Kajan, Sistha and I are the same age. While we belong to a generation that was born to war, our experiences of it have been different. In ‘post-war’ Sri Lanka, incidents like this could lead to further erosion of people’s confidence in the state. There’s no point if the higher level decision-makers of the state hold relatively progressive views on reconciliation and preach the need for transitional justice, if these do not trickle down the individual policemen and grama seva officers who represent the state and engage with communities at the lowest levels of society.
Police brutality is an everyday reality for many Sri Lankans. In January, it’s alleged that in Embilipitiya, twenty nine year old Sumith Prasanna was killed when he was pushed down from the balcony by police personnel during a brawl. Only a few weeks back, news told the story Ravichandran, a 34 year old barber in Hatton who was assaulted by the police for arriving too late to give an officer a haircut. Police brutality is an experience common to Sri Lankans in different parts of the country. This is not to say that all officers in the Sri Lanka police are malicious or racist. There are cops who are respectful who are making the communities they’re serving safer, better places. However, we need to recognize how police violence impacts different communities (age, ethnic, class, gender) differently and often disproportionately.
We have learnt from our history that nothing breeds radicalization of young people more than injustice. Injustice coupled with exposure to corruption, humiliation, and poverty are often what triggers the decision of young people to start seeing violence as an answer.
In another development, media reports showed how the Governor of the Northern Province responded to a petition by the Student Union of Jaffna University calling for justice over Kajan and Sulakshan’s death by issuing a response letter in Sinhala. The letter itself was addressed to the President and the student union was on copy. The Governor says he responded to the petition which was shared with him in Sinhala by the students. While it’s disheartening to see how the Governor couldn’t return the courtesy that the students had to have the letter translated, let alone act as per the Official Languages Policy of Sri Lanka; the incident reflects a deeper reality about how minorities across the country are struggling without the basic right to access government services and official communication in a language they understand. This is true both of Tamil speakers in Sinhala majority areas and Sinhala speakers in Tamil majority areas.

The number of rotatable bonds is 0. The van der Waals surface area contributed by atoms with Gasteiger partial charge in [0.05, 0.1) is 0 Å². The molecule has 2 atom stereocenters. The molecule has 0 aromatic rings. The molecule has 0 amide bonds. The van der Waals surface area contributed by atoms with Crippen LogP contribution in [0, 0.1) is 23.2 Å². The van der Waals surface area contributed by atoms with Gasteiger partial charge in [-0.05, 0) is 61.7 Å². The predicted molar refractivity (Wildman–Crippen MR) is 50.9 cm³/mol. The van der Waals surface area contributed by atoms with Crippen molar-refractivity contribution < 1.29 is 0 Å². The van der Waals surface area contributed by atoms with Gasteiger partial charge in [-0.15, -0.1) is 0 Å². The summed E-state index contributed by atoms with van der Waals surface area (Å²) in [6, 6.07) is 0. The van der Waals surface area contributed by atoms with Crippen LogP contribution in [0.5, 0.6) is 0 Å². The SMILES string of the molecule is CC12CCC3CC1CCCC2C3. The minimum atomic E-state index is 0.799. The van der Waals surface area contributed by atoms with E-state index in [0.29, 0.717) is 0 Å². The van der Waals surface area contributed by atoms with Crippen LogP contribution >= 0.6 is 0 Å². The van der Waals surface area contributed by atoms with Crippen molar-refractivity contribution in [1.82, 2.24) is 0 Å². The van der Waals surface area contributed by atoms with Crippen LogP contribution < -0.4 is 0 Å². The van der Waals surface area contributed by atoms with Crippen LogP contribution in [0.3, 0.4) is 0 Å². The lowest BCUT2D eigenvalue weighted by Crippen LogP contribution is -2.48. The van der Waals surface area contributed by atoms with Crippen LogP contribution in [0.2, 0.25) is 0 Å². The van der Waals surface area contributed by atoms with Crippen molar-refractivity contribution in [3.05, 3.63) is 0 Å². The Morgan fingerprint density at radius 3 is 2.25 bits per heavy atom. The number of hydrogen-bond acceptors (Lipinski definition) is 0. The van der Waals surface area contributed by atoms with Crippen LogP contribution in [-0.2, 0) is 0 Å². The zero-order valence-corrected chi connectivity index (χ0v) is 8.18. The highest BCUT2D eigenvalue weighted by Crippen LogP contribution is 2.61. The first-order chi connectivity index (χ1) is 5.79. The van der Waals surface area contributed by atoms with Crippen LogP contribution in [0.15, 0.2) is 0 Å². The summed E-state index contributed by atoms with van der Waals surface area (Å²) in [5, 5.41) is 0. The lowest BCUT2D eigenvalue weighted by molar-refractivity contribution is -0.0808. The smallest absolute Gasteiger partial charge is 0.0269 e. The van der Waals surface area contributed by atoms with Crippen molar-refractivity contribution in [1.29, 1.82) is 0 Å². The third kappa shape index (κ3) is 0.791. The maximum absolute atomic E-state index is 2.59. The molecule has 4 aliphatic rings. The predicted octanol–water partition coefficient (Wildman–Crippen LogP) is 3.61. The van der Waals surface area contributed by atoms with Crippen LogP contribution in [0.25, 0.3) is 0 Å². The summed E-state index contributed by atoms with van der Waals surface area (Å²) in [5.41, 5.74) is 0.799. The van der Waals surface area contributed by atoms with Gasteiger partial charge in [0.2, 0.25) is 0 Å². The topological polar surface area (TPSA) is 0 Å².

In his memoir titled Motorcycle Diaries, the then 23-year-old medical student Ernesto (who the world knows as Che Guvera) and his friend Granado travel across South America. Like Kajan, Sulakshan, Janaka & Sisitha they travel this journey across the continent in a motorcycle. There’s a particularly poignant moment in the memoir where the young friends visit the ancient Incan ruins in Peru. Seeing a great indigenous civilization being destroyed, Granado shares his a dream to peacefully revolutionize and transform modern South America. Guevara quickly replies: ‘a revolution without guns? It will never work.’
Sri Lanka’s history has taught us repeatedly, during the youth insurrections of 1971 and 1987 and the civil war that lasted almost 30 years, that when young people feel wronged, when a people are trampled and their dignity is taken away from them, it doesn’t take long for them to start fighting back. The police and in extension the state, need to regain our trust. After all, one has to earn people’s trust if you are to keep them safe.
For me, two young, men riding a motorcycle in an empty street in the dark of the night is a symbol of freedom. However, the choice whether they turn out to be hopeful, hardworking citizens or angry, violent men carrying guns is not wholly theirs.